Judge Charles N. Brower, a former judge of the International Court of Justice and the Iran-US Claims Tribunal, who is also the Patron-in-Chief of ICADRP, further explained how ADR and arbitration are efficient, efficacious and expeditious and that many countries are turning to ADR and arbitration to avoid the delays in the traditional justice system. Giving the example of Turkey where mediation centers have been set up annexed to private law firms, he explained stressed that Pakistan too can benefit by setting by ADR centers, which could be court-annexed or set up privately, which will help alleviate the burdens felt by national courts.

Howard A. Herman of JAMS further affirmed that ADR and arbitration has been effectively used by American courts and others around the world. He specified that aside from arbitration, other ADR mechanisms can be usefully employed, including mediations, conciliations and negotiations. Such tools can support the avoidance and prevention of disputes before they escalate to an adversarial point, where there can no longer be reconciliation.


Challenges in Implementation of Effective ADR Solutions

The Honorable Mr. Justice Miangul Hassan Aurangzeb of the Islamabad High Court emphasized the necessity of lawyers being at the forefront of leading the initiative for supporting ADR and arbitration in Pakistan. In his view, the lack of support from the legal fraternity is a major hindrance to the widespread use of ADR and arbitration in Pakistan. He gave special focus to the model followed in Turkey. A useful feature employed in Turkey in support of ADR is that law firms have developed dedicated rooms within their office premises in which to conduct mediations. He proposed that this small feature could usefully be employed in Pakistan.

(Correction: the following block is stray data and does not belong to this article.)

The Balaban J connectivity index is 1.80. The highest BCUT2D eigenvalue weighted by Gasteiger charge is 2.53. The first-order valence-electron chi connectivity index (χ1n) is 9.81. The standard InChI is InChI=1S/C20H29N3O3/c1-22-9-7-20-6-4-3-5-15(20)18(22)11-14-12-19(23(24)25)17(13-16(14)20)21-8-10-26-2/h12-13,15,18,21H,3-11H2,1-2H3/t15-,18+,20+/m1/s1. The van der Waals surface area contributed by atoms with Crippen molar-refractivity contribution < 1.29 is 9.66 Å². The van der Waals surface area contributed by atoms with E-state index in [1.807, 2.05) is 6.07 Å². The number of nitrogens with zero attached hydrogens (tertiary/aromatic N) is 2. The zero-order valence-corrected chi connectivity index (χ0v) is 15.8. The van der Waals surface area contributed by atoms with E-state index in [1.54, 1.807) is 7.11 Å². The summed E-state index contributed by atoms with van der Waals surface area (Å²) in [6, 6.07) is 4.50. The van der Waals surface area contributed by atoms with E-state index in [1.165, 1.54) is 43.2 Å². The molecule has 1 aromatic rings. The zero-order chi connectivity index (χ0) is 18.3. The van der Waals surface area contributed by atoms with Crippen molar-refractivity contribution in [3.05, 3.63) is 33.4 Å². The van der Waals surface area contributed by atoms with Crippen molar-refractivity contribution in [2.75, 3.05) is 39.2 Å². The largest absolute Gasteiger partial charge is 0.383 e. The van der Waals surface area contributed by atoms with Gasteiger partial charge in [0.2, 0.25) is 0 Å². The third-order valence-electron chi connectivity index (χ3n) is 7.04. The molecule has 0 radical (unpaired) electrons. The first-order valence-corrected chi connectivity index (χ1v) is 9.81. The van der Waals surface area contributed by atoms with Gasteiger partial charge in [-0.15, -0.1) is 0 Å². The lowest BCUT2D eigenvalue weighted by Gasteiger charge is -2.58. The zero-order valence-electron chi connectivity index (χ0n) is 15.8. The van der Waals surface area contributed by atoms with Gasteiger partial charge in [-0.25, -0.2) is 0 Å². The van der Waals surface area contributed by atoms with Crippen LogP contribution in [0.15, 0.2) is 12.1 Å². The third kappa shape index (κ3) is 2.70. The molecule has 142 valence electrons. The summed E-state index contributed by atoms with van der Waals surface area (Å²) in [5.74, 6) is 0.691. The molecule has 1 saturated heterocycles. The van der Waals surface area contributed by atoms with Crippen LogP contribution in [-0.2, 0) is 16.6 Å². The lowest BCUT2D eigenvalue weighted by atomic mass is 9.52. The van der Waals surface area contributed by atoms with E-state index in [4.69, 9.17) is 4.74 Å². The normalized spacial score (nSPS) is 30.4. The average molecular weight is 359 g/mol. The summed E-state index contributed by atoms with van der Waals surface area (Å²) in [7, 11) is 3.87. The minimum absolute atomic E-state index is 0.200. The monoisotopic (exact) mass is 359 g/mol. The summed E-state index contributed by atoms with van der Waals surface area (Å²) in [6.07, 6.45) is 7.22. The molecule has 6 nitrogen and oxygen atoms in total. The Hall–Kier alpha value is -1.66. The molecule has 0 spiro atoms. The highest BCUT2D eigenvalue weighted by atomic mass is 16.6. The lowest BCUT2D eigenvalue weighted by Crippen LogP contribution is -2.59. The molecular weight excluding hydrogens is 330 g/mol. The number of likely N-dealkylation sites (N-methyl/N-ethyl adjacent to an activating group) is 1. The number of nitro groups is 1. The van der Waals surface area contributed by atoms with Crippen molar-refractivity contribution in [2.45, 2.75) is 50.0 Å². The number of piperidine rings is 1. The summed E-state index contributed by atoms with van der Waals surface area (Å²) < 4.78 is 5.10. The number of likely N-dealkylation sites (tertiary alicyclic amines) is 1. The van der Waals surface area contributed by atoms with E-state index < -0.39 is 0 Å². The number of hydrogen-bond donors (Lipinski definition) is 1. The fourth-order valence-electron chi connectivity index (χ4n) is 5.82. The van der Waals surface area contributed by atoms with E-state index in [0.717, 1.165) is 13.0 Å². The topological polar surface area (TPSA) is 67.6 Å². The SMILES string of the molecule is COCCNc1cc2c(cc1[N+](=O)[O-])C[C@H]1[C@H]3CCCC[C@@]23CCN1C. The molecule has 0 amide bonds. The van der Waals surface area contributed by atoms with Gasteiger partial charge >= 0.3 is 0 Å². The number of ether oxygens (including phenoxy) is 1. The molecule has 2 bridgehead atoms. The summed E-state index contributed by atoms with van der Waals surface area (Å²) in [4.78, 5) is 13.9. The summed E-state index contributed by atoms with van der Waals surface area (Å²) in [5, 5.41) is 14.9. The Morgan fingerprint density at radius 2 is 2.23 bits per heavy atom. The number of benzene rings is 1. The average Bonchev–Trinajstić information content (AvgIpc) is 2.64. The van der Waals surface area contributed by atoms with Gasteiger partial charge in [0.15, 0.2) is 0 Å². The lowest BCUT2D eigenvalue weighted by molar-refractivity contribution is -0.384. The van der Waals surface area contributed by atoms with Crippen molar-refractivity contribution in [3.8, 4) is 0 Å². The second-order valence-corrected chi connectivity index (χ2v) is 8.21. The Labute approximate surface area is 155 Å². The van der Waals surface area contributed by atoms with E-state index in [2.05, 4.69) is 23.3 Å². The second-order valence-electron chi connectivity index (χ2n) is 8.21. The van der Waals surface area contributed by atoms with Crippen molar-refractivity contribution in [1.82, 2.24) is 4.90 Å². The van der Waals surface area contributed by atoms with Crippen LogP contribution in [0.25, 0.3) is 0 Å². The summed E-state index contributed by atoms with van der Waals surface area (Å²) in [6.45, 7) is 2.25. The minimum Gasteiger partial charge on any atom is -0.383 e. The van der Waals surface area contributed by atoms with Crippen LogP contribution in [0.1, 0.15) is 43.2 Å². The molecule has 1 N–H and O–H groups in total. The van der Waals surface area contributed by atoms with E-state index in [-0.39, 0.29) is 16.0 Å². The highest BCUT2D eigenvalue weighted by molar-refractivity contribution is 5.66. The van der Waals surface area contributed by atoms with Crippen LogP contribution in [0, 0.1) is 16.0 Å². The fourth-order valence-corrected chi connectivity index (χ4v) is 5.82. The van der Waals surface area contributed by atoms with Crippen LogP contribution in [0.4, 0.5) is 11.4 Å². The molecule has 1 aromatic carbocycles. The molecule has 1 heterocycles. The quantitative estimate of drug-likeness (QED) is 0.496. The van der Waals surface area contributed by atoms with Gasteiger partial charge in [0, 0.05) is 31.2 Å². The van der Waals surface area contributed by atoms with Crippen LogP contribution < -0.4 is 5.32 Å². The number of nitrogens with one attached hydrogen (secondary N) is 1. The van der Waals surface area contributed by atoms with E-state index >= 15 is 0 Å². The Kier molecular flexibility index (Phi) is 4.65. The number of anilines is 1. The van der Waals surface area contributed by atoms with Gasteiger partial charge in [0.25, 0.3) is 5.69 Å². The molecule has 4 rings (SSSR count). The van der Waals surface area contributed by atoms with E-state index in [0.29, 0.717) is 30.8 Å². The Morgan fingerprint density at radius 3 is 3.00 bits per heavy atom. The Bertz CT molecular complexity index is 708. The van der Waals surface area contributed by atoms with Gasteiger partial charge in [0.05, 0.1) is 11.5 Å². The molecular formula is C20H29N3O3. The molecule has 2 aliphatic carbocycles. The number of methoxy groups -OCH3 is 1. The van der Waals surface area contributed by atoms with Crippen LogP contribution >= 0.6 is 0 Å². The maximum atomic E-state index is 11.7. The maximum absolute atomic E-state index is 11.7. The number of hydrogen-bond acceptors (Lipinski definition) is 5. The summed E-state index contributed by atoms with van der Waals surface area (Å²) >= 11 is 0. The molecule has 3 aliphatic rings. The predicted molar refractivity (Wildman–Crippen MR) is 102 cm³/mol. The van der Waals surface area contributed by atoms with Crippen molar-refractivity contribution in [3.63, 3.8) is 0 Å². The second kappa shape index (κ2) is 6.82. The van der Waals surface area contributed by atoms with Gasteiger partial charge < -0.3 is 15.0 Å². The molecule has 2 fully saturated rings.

On this subject, the need for extensive trainings of mediators and arbitrators in Pakistan was emphasized, especially keeping in mind local socio-cultural dimensions. Some lawyers are fearful or apprehensive because, in their view, encouraging ADR and arbitration would reduce business opportunities. This notion is misplaced; widespread support for and use of ADR and arbitration would not only alleviate the backlog presently facing the courts but also, as ADR and arbitration gain traction, would create new and different opportunities, including for lawyers to maintain specialized practices in this field. For example, rather than allowing a matter to sit before the courts for three years before resolution, a few weeks could be spent in mediation to achieve expeditious resolution of the dispute.